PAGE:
Video chat app Houseparty offers US$1mil reward over hacking claims


  • Mobile apps
  • Tuesday, 31 Mar 2020

Due to lockdowns enforced in several countries to contain the spread of the coronavirus, people working from home are using more video and chat apps such as Houseparty, Zoom and Microsoft's Teams. — AP

Group video chat app Houseparty offered a reward of US$1mil (RM4.32mil) for evidence of what it said was a smear campaign against the company as it fought to quash claims that the app was stealing data from others installed on the same smartphone.

Hundreds of tweets have surfaced in the last two days, claiming that their Spotify, Snapchat and other accounts were hacked after downloading the Houseparty app.

Houseparty, owned by Fortnite maker Epic Games, has denied hacking claims.

"All Houseparty accounts are safe — the service is secure, has never been compromised, and doesn't collect passwords for other sites," it said in a tweet.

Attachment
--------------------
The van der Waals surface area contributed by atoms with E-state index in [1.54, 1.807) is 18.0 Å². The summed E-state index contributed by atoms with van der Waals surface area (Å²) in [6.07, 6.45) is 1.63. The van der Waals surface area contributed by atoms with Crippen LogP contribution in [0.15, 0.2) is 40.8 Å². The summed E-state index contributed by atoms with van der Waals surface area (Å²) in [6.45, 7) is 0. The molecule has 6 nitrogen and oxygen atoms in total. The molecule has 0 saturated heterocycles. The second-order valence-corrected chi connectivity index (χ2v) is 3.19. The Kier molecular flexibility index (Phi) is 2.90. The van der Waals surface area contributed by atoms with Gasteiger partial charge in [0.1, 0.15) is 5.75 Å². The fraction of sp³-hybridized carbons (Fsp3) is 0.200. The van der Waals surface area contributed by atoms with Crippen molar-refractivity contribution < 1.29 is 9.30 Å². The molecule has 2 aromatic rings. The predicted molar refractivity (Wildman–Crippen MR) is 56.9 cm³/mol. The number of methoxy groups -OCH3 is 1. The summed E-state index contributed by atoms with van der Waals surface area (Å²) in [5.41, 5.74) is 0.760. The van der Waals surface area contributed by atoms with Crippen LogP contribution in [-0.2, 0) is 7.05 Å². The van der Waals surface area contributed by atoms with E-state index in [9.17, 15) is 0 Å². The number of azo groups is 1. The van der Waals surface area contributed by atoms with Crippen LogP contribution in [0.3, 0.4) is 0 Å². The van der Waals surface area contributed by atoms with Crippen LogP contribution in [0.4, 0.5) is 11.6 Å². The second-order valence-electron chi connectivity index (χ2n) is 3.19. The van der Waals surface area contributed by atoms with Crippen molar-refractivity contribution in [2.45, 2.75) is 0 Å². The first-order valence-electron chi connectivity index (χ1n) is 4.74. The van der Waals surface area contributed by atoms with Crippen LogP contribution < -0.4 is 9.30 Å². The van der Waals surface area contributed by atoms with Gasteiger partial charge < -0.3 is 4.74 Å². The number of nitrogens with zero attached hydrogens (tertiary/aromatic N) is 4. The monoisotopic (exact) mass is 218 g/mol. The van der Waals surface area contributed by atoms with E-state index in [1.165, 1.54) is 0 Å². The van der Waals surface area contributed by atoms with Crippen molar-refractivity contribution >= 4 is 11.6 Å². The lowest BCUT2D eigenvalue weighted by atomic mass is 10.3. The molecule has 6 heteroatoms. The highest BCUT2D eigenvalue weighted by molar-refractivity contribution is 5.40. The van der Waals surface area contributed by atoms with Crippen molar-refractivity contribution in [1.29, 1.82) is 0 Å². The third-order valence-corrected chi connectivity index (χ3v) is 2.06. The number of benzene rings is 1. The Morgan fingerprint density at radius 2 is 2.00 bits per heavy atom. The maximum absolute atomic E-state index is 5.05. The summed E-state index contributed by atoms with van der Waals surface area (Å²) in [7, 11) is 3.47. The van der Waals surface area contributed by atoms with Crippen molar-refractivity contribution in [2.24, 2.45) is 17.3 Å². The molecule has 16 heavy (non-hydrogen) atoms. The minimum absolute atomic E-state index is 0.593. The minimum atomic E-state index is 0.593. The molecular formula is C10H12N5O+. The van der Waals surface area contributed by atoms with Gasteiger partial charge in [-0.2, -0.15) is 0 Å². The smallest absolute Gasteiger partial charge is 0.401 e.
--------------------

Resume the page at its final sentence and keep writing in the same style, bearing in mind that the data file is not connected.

"We are investigating indications that the recent hacking rumors were spread by a paid commercial smear campaign to harm Houseparty. We are offering a US$1,000,000 bounty for the first individual to provide proof of such a campaign to bounty@houseparty.com."

Houseparty and Epic did not immediately respond to requests for further comment.

The app, which features on the list of the most downloaded apps on Google's Play store and Apple's app store, was available for download on both platforms.

Due to lockdowns enforced in several countries to contain the spread of the coronavirus, people working from home are using more video and chat apps such as Houseparty, Zoom and Microsoft's Teams.

Apple and Google did not immediately respond to requests for comment.

Cybersecurity expert Graham Cluley said no legitimate computer security firm had confirmed that there was a problem with Houseparty.

"The fact that you installed Houseparty and then your Spotify account was breached may be entirely and utterly unconnected," he said.

"Hackers use credential stuffing attacks, using passwords scooped up from previous security breaches, all the time in an attempt to break into accounts." — Reuters

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